The NYC subway is "an insane asylum on wheels"

(AP Photo/Barbara Woike)

The subways of New York City have been in the news even more than usual over the past few years and not for the reasons the Mass Transit Authority might wish. The tunnels have become epicenters for crimes of all types, and we’re not just talking about people hopping over the turnstiles to avoid paying the fare. There have been shootings, stabbings, and people being pushed onto the tracks. Robberies are common. And if the random common criminals and gang bangers aren’t enough, there are still armies of homeless people (though somewhat fewer during the summer months when many go above ground) mixed in with drug addicts shooting up on the platforms. At the New York Post, Steve Cuozzo appears to throw his arms up in despair and declares that Gotham’s subway system is now “an insane asylum on wheels” and something must be done about it.

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It’s time to drag the mentally ill off by force and move them to where they can’t harm anyone. If we don’t, the underground madhouse will soon reverse the recent increase in ridership — and kiss the city’s nascent recovery goodbye.

Oh, I forgot — laws don’t allow us to do that. Silly me!

I’ve ridden the subways for 50 years. I’ve never seen so many deranged individuals — schizophrenic, otherwise demented and/or drugged to the point of unpredictable potential violence.

As Steve points out, Mayor Eric Adams launched two ambitious plans to improve conditions in the subway last year. One would have cleared the homeless out of the tunnels, along with anyone who behaved in an “unsafe” manner. The other would have expanded the NYPD presence. So what happened to those plans?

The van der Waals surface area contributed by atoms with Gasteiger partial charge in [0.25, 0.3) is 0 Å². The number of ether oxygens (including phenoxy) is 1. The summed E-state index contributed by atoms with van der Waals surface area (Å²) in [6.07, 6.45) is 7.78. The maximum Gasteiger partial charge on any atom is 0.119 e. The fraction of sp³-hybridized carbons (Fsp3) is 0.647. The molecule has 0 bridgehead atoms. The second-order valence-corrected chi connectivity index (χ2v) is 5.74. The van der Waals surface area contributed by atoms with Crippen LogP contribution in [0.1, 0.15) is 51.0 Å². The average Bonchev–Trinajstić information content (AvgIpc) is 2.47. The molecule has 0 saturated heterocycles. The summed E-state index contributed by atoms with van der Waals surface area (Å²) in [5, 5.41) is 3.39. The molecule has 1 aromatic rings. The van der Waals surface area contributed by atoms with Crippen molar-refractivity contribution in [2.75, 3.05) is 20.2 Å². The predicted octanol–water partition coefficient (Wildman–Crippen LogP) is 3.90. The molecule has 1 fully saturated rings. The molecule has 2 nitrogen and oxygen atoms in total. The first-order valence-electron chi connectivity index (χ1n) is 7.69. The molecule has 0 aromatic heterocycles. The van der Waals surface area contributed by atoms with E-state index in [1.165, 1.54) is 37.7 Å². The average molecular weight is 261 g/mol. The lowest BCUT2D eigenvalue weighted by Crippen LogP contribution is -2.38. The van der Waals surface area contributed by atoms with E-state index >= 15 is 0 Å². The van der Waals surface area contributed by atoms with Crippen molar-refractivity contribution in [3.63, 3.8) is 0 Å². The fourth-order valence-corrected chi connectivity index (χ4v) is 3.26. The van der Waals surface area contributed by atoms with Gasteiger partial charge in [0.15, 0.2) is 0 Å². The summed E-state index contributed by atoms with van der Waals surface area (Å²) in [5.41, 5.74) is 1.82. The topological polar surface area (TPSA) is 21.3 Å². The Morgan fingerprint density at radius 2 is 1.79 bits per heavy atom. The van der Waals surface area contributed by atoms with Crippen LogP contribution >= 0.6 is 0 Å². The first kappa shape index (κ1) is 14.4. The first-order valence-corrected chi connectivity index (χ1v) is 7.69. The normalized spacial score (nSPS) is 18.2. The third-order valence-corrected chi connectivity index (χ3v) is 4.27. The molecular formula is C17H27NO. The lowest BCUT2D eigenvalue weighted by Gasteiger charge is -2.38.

They started moving the homeless out, but they quickly ran out of places to put them now that the shelters are all overflowing with illegal migrants. As for the police, they do what they can, but there simply wasn’t enough of a budget for the number of cops that would be required to really change things on the trains or in the tunnels. Both ideas were “quietly abandoned” without any official announcement.

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The sad reality is that this situation simply may not be fixable. A variety of municipal and national movements altered the way we deal with the mentally ill. Mental hospitals are looked at with suspicion and locking people up to give them treatment without their consent is considered barbaric. Throwing people in jail for the types of “minor crimes” you primarily see on the subways has fallen out of fashion. And the scope of the problem expanded so rapidly that the city is overwhelmed. You allowed the clowns to start running the circus and now they vastly outnumber the ringmasters.

I consider myself to be rather fortunate in this regard. I began limiting my trips to New York City as much as possible more than a decade ago. And when I do have to travel there, I call an Uber to get around. I don’t think I’ve been down into the subways in New York for at least fifteen years. But I understand that not everyone is so lucky and many people simply can’t avoid it.

It’s the city’s responsibility to keep those subway riders safe and secure as much as possible. It’s the “as possible” part that is the most worrisome because I no longer know what if anything can possibly be done. But the fact that I don’t see a solution to readily address the problem doesn’t change that fact. I didn’t run for Mayor or a spot on the City Council. The people who did asked for this mess and it’s their job to address it.

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David Strom 12:40 PM | July 24, 2024
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